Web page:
I was in a Christian bookshop yesterday and something really caught my attention.
I came across one of the sections: it was entitled “Charismatic Interest.” I began to browse the selection of books presented on these shelves, curious as to what sort of topics qualified for this designation.
The word “charismatic” has all sorts of connotations within Christianity. For some, it can evoke those things which are spiritually edgy or “weird.” For others it can mean the opposite of “traditional” or “mainstream.” For still others, it can refer to those elements which are “optional”–parts of the life and beliefs of some Christians, but not required or necessary for all.
I really hope that none of these definitions were in mind when this section of the bookshop was organized.
Upon browsing the shelves, I found that the books on hell, fasting, and prayer were displayed in this section. And I was a bit puzzled, perhaps even a little unnerved.
Is the concept of hell considered spiritually edgy?
Is the spiritual discipline of fasting outside the realm of traditional Christianity?
Is prayer an optional element of our relationship with God and the outworking of our faith?
What is being said in labeling these topics as of charismatic interest? Are they topics only to be explored by a narrow segment of Christians? Are they somewhat nouveau ideas only for the youngest generation or denominations to investigate? Are they optional elements, such that you can safely remain disinterested in these topics–happily browsing the other shelves of the bookshop with no detriment to your spiritual growth?
Even Merriam-Webster wouldn’t seem to relegate these topics to such a pick-and-choose mentality. Looking up the definition of charismatic leads us to the definition of charism, “an extraordinary power given a Christian by the Holy Spirit for the good of the church.”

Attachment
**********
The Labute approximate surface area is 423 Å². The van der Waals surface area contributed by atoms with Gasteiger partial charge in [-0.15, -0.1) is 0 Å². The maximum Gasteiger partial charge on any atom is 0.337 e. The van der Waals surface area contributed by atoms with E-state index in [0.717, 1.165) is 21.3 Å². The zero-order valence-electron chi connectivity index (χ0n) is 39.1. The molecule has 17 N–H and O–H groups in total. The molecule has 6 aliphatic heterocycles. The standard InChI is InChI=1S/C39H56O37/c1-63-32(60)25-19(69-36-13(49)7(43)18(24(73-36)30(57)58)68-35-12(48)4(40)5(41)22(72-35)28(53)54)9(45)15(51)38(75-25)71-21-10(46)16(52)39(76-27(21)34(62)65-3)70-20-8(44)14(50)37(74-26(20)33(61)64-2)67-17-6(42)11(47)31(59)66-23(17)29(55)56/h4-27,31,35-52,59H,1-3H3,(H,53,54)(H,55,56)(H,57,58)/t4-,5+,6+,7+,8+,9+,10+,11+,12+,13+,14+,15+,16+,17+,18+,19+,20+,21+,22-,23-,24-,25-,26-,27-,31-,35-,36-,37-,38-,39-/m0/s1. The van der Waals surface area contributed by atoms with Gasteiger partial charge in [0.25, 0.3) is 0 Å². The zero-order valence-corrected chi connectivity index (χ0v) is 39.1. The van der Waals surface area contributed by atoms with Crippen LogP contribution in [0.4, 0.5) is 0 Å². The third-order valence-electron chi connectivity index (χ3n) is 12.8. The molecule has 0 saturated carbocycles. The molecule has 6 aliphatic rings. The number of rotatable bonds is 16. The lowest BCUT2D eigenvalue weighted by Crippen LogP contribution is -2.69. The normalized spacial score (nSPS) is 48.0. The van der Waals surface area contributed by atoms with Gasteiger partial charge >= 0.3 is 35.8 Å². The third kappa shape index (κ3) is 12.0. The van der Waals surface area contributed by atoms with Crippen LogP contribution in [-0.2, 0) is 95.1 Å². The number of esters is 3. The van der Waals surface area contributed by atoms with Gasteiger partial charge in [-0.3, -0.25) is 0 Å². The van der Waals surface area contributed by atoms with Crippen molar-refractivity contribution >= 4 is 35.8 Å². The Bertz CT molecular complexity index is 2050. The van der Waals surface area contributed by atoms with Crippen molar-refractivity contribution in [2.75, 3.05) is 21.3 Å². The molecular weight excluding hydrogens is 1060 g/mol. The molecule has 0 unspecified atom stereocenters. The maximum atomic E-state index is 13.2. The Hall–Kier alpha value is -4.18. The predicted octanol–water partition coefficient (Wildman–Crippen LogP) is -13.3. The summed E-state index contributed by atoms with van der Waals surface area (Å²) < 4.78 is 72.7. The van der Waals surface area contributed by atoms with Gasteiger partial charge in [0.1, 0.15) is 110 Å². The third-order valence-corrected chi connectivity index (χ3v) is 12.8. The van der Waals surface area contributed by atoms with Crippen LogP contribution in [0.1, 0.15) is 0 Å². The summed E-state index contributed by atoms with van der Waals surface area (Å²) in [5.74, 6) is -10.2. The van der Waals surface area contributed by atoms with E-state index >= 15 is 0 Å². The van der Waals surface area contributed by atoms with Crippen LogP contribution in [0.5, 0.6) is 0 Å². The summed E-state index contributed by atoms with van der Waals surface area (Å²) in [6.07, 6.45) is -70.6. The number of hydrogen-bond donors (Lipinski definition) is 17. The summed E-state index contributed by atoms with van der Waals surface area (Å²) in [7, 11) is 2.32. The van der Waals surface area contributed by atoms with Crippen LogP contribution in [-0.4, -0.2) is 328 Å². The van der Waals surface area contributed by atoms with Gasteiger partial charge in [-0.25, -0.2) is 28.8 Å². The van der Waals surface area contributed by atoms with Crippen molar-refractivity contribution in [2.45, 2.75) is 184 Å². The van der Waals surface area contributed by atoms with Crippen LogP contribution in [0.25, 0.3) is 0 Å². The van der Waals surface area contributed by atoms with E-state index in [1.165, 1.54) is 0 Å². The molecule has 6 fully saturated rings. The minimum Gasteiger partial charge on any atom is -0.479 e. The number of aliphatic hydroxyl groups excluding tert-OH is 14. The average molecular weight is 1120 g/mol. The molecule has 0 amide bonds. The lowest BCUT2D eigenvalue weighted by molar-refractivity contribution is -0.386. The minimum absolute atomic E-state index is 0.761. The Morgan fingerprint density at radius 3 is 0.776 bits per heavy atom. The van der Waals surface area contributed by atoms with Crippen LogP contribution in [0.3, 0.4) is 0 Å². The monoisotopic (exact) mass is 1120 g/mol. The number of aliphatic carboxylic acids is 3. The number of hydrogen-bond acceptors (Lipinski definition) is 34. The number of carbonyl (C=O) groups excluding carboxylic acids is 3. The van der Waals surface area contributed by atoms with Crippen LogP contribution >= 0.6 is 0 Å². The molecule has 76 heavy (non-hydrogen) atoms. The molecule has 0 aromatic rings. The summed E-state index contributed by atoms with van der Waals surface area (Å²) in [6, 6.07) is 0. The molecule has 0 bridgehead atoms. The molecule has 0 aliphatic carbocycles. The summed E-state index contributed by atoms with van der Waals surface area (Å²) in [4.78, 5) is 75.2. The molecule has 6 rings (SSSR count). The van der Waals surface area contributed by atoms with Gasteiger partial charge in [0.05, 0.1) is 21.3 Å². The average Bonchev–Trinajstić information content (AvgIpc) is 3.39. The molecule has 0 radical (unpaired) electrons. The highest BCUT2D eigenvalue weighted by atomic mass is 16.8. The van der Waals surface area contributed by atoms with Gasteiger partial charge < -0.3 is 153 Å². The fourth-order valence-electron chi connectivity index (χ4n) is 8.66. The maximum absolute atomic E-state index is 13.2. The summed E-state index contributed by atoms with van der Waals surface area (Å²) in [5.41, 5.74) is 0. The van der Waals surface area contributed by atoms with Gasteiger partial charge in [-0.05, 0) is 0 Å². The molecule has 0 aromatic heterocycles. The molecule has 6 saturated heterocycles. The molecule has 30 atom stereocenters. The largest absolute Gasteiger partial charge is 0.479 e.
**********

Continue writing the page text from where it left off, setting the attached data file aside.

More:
Such things certainly don’t sound optional, auxiliary, or tangent to the life of a Christian!
Prayer, fasting–even our contemplations of eternity and judgment–are connections with God that we are to exercise for the good of ourselves and for the good of those we gather with. These are not just “bonus” elements that you can explore if you want to, but central pillars of our religion. Not just for those that might label themselves “charismatic” or for those who are feeling especially adventurous in their faith, but for all of us to grow in and understand.
Personally, I wouldn’t characterize myself as especially “charismatic”, but do I hold to the value of fasting? Yes! Do I believe in the reality of judgment? Yes! Am I desperate for prayer and connecting with God? Yes!
So, perhaps according to this bookshop, I have a very significant charismatic interest after all!
That’s fine. I’m just concerned that using potentially divisive or off-putting (to some) labels is doing nothing more than advertising a diluted version of Christian faith and practice. If the label on the bookshelf causes some people to move on to another part of the store, rather than stopping to contemplate their life of communication with God, then we have lost something vital.
And the bookshop will have lost some sales.